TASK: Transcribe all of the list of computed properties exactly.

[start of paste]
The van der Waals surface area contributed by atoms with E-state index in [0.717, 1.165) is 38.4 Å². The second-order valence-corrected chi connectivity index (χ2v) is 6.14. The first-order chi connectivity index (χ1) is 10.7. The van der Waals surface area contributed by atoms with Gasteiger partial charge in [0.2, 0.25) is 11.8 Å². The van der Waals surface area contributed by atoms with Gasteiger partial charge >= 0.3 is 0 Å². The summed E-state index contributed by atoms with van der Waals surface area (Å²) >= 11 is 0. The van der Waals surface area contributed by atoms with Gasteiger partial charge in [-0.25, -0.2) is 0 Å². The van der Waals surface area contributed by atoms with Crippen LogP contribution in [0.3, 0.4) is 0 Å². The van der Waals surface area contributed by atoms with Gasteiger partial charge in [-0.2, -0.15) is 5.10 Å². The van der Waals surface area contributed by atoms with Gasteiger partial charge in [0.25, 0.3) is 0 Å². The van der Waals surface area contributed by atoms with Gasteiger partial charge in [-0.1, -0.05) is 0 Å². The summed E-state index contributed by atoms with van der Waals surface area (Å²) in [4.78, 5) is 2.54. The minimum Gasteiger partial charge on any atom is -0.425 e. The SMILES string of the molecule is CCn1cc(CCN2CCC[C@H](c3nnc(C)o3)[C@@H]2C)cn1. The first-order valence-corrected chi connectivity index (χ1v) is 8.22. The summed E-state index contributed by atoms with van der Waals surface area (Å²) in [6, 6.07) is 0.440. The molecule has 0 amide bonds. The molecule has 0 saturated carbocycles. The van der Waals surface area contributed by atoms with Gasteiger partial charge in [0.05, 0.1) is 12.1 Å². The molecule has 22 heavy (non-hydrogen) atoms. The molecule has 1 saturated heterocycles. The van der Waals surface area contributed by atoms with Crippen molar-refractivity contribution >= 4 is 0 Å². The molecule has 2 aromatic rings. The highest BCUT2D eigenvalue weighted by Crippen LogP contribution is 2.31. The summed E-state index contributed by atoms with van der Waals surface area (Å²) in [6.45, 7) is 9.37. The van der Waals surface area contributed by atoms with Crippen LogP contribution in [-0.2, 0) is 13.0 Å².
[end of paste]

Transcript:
The van der Waals surface area contributed by atoms with E-state index in [0.717, 1.165) is 38.4 Å². The second-order valence-corrected chi connectivity index (χ2v) is 6.14. The first-order chi connectivity index (χ1) is 10.7. The van der Waals surface area contributed by atoms with Gasteiger partial charge in [0.2, 0.25) is 11.8 Å². The van der Waals surface area contributed by atoms with Gasteiger partial charge >= 0.3 is 0 Å². The summed E-state index contributed by atoms with van der Waals surface area (Å²) >= 11 is 0. The van der Waals surface area contributed by atoms with Gasteiger partial charge in [-0.25, -0.2) is 0 Å². The van der Waals surface area contributed by atoms with Crippen LogP contribution in [0.3, 0.4) is 0 Å². The van der Waals surface area contributed by atoms with Gasteiger partial charge in [-0.2, -0.15) is 5.10 Å². The van der Waals surface area contributed by atoms with Gasteiger partial charge in [0.25, 0.3) is 0 Å². The van der Waals surface area contributed by atoms with Gasteiger partial charge in [-0.1, -0.05) is 0 Å². The summed E-state index contributed by atoms with van der Waals surface area (Å²) in [4.78, 5) is 2.54. The minimum Gasteiger partial charge on any atom is -0.425 e. The SMILES string of the molecule is CCn1cc(CCN2CCC[C@H](c3nnc(C)o3)[C@@H]2C)cn1. The first-order valence-corrected chi connectivity index (χ1v) is 8.22. The summed E-state index contributed by atoms with van der Waals surface area (Å²) in [6, 6.07) is 0.440. The molecule has 0 amide bonds. The molecule has 0 saturated carbocycles. The van der Waals surface area contributed by atoms with Gasteiger partial charge in [0.05, 0.1) is 12.1 Å². The molecule has 22 heavy (non-hydrogen) atoms. The molecule has 1 saturated heterocycles. The van der Waals surface area contributed by atoms with Crippen molar-refractivity contribution >= 4 is 0 Å². The molecule has 2 aromatic rings. The highest BCUT2D eigenvalue weighted by Crippen LogP contribution is 2.31. The summed E-state index contributed by atoms with van der Waals surface area (Å²) in [6.45, 7) is 9.37. The van der Waals surface area contributed by atoms with Crippen LogP contribution in [-0.2, 0) is 13.0 Å².